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The Children's Bookshelf: I Am an American: The Wong Kim Ark Story - January 10, 2022


I Am an American: The Wong Kim Ark Story written by Martha Brockenbrough with Grace Lin and illustrated by Julia Kuo is a true story about one person’s struggle to win his rightful place as an American.

Wong Kim Ark was born in 1873 in an area of San Francisco known as Chinatown.His parents had left China to find a better life in America but by 1890 they went back to China to live as the climate in America became more and more hostile. Kim Ark, seventeen years of age, was fully determined to stay in America because as he often said, “I am an American.” He lived with his aunt and uncle while working as a cook in Chinatown.

He left the country to visit his parents, as he had done several times, in 1894 but was blocked from returning to America in 1895 by agents at the border who insisted he was not an American citizen. He was detained in dark holding places at the bottom of various ships for four months! Since the 14thAmendment to the United States Constitution said anyone born in America is an American citizen, he took his case to the Supreme Court and on March 28,1898 he won!

The digital illustrations in this book are outstanding. The use of the color red is particularly eye-catching and very impactful as the reader walks the streets of Chinatown. This picture book biography is anchored by a superb timeline that covers not only Kim Ark’s story but also important immigration events that took place between 1849 and 1965.

I Am An American: The Wong Kim Ark Story with very expansive back materials will speak to readers 5-8 years of age and up (Little, Brown and Company Books for Young Readers, 2021).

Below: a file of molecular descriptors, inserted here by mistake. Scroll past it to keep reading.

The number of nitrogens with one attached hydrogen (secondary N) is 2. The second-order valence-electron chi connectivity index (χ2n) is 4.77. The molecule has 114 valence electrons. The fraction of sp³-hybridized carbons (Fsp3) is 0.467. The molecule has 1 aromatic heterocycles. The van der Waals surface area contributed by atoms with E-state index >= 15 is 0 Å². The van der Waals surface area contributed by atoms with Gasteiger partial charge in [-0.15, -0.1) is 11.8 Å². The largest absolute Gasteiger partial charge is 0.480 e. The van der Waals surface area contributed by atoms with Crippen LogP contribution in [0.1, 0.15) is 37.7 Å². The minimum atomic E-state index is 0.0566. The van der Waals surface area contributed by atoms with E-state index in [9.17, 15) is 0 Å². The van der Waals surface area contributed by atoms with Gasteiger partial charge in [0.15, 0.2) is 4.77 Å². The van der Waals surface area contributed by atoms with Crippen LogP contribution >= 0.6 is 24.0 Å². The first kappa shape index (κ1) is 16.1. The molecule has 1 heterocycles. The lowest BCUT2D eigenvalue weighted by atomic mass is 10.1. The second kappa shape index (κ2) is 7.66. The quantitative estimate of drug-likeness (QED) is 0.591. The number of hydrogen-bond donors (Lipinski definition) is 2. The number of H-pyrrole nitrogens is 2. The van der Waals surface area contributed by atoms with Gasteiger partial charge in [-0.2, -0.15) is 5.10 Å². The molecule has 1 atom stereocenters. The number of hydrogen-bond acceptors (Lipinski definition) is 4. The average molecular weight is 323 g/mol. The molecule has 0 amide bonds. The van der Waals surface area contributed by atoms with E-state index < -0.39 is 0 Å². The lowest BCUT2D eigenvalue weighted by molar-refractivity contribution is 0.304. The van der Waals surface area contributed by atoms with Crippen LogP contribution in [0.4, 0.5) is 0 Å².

The Children’s Bookshelf is a production of WCMU. Links to the podcast and the Activity Questions can be found at Children’s Bookshelf dot org.

Activity Questions for I Am An American

Younger Readers: What did Kim Ark see when he looked out his apartment window as a boy and when he strolled around his neighborhood that was known as Chinatown? Study the three illustrations starting with him looking out his window. Make a list of all the things that are colored red. Why was this color used and how does this color make you feel?

Younger Readers: How many people are unjustly detained below the deck of a ship returning from China? Find that illustration, study the figures in the background and count the number of people being detained. Look at Kim Ark’s face and describe what he is feeling in one word.

Older readers: What event took place on March 28, 1898? Why was this event important to Kim Ark and to all children of immigrants that were born in the United States?

Older readers: Kim Ark’s complete story is well told in the back materials. Read the timeline that runs from 1849- 1965. Make a list of what you learned from this timeline about discrimination against Chinese peoples in the United States between those dates.

Sue Ann Martin is professor emerita of Communication and Dramatic Arts and the founding and past Dean of the College of Communication and Fine Arts at Central Michigan University, Mt. Pleasant, Michigan. She first became interested in children’s literature when she wrote her PhD thesis on the oral characteristics of the Caldecott Award-winning children’s books. Her PhD is in Speech and Interpretation with a cognate in Early Childhood Education. She went on to review children’s books for the Detroit Free Press, write three popular resource books for teachers regarding children’s books and the creative process. She also reviewed newly-published books for Arts Almanac specials on WCMU Public Radio. Her 2002 children’s books special for WCMU won a Merit Award in Special Interest Programming from the Michigan Association of Broadcasters.